"Song of the Black Dog" by Kit Reed
Bill Siefert undertakes to expose the black dog as a fraud. He goes to a press conference where he begins to hear the dog, which drives him to a frenzied search.
Bill and the black dog meet for the first time at the press conference. The black dog just wants to save his trainer, whom he has developed some affection for, and Bill’s interference thwarts his aim. However, they are linked and while they can forget each other for a while, they must meet again, this time when Bill is in the hospital. There he convinces the dog to make a choice, become an active player.
After that, Bill becomes aware—of people dying, about the cancers and the emphysema, and the heart blockages—like the black dog. And, finally, it’s the black dog that Bill comes to sit before. He has become the messenger.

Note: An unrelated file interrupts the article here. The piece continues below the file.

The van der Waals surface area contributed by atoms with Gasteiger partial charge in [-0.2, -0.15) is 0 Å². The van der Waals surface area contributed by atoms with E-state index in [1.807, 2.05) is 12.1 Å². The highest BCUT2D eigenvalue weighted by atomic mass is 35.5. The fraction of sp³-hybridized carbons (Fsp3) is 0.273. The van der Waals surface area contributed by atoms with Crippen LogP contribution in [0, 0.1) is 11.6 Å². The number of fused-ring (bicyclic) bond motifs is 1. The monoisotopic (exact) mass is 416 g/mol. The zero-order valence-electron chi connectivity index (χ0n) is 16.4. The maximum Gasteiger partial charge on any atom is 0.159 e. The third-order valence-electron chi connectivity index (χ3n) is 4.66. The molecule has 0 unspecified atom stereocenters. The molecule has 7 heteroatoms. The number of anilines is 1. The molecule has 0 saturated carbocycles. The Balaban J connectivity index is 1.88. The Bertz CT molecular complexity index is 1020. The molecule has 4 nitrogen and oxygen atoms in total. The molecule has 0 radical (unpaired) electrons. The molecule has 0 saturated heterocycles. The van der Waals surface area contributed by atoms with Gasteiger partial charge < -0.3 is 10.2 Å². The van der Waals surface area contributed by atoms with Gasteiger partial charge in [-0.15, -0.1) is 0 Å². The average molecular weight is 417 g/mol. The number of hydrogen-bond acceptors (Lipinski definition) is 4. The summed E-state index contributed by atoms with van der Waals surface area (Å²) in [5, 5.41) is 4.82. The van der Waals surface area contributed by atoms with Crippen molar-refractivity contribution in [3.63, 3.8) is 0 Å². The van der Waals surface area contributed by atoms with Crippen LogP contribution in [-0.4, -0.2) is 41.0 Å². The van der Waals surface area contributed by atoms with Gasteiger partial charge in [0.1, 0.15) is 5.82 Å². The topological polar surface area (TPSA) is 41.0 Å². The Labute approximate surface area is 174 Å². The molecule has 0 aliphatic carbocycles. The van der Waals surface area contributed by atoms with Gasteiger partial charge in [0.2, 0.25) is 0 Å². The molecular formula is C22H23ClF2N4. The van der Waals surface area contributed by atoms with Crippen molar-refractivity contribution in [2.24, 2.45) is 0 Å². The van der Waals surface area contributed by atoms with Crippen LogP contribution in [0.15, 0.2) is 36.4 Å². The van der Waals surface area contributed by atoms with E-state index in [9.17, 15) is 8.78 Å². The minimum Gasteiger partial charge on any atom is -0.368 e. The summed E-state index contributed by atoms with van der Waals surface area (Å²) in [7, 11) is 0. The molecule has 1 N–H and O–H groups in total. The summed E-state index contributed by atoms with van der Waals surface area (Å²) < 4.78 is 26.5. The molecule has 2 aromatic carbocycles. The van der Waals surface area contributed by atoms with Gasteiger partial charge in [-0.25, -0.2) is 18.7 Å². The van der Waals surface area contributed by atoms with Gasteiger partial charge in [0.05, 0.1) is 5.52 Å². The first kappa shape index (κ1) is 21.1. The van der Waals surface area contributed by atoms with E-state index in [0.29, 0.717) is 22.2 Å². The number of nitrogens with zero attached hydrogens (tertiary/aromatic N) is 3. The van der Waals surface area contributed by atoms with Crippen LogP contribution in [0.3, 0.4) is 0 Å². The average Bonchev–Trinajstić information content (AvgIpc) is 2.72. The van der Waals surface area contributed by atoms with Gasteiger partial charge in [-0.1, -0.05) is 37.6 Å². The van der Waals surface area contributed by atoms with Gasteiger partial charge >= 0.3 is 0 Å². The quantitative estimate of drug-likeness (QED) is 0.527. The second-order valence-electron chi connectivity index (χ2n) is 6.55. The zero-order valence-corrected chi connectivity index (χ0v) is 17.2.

On the surface, this is the story of a dog (and eventually a man) that is able to foretell individual deaths. But one has to wonder if it is the presence of the black dog that causes the death. In a day where death isn’t necessarily permanent, when we have medical technologies that can revive the dying, it might be hard to tell the difference. So, is the angel of death a black dog? And can he pass his responsibilities on to another?
“Song of the Black Dog” is a compelling read. And I think it presents interesting questions well worth the exploration.